Sonic Blossom, created in 2013 after the artist’s mother underwent an invasive surgery, explores the connection between two beings, and how that relationship can be altered by the offering of a transformational gift. The ephemeral quality of the work creates an opportunity for the viewers and the receiver to acknowledge the beauty in something so short and sweet, and serves as a reminder to live life with that same perspective.
My name is Anna Sadofsky, and I have been working at DHC/ART since August 2016. For the exhibition L'OFFRE, I act as a caretaker for the singers in Sonic Blossom by Lee Mingwei. My participation in this piece allows for the singer to maintain a position of a demigod, acting as somewhat of a buffer between the singer and the recipient. I have been fortunate enough to witness and experience the power of the performance firsthand, and have engaged in conversations with all of the singers to reflect on this magical piece. Each singer has answered a selection of questions in an interview format about the show and their encounters, while explaining why this piece has become so special and will leave a lasting impression in their lives.
As performing is a continuous aspect of your life outside of the position of demigod in the Sonic Blossom piece, the process of preparing for a role is something of familiarity. What does your routine prior to each Sonic Blossom performance consist of, and how does it vary from roles you’ve explored in past productions?
Samantha Borgal: First, I show up on time, then I get changed out of my winter clothes (boots, jacket, etc.) I wear the same black dress every time I perform, it helps with the routine of it all. I leave this costume at DHC/ART in the greenroom. Then I stretch, physically and vocally, by doing voice warm-ups, starting slowly and performing exercises such as humming, sighing at different notes, vowels, just feeling the resonance in my mouth. Then you, or the caretaker, performs a soundcheck with the speakers and the iPod to verify the level of the music. It’s a way for me to refresh myself before each performance, familiarize myself with the songs again, continuing to move around and testing out the voice and the role. I always have tea; earl grey. I used to never have milk or cream because it’s bad before you sing, but I don’t care as much anymore. Preparing for this role is unique in the sense that I’m offering a gift. How do we use this as a gift, and make it different than singing to sing? It’s more intimate. I’d say my role continues to take shape as I see the visitor I will be singing to, I’d treat an elder differently than a child, or a traveller versus a local.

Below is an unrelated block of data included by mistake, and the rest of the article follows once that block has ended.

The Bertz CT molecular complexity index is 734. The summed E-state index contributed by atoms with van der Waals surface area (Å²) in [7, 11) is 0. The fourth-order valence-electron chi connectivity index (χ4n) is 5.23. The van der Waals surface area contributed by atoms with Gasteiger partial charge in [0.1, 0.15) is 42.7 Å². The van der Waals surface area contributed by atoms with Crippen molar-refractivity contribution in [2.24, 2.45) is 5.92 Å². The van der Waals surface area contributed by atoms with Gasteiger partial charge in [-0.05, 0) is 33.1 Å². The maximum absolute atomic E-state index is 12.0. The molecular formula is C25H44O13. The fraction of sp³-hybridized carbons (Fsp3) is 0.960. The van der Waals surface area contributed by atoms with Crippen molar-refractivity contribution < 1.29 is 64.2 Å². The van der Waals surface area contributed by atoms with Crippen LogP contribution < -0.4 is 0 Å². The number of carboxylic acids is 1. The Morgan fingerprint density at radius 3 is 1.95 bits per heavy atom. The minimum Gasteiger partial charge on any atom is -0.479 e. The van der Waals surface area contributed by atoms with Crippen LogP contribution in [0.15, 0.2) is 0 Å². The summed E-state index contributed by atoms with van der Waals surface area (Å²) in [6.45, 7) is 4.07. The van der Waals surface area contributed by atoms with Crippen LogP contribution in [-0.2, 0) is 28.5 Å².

The Transformation Cloak worn for each presentation introduces a variety of inquiries by the visitors, both on its visible beauty and its importance to the overall piece. How has the costume come to play a part in your characterization of this role? At this point in the show, do you feel presenting the gift sans-robe would affect your performance?
SB: Wearing it is integral to the experience, both of the receiver and myself, you need something that draws attention to you that lets people know that you're not a normal character or a fellow visitor. We're doing something special, it’s necessary to look special too. The first time I tried it on I felt the heaviness, the physical weight of the gown, I thought, “how am I going to sing in this?” Once I got used to singing in it, [the weight] felt so good and I felt grounded by the cloak. It’s food for my posture, and the weight is almost like a hug it’s so reassuring. The fact that it’s been worn by singers prior to its time at DHC/ART reminds me that it’s bigger than just me, and that I’m part of a larger exhibit that allows me to meet humans and be creative. It’s comforting, and being made of ancient Japanese Obi and the patches that preserve its loved state, all of these things make [the cloak] integral, without it it wouldn’t be the same performance. You could change parts of the garment, but you can’t change the magesticity of it, it’s the backbone.
Many visitors are unaware of the emotionally charged backstory that spurred the creation of this piece prior to receiving the gift. Do you find the responses of the visitors change in any way once they’re informed of the origin of the work?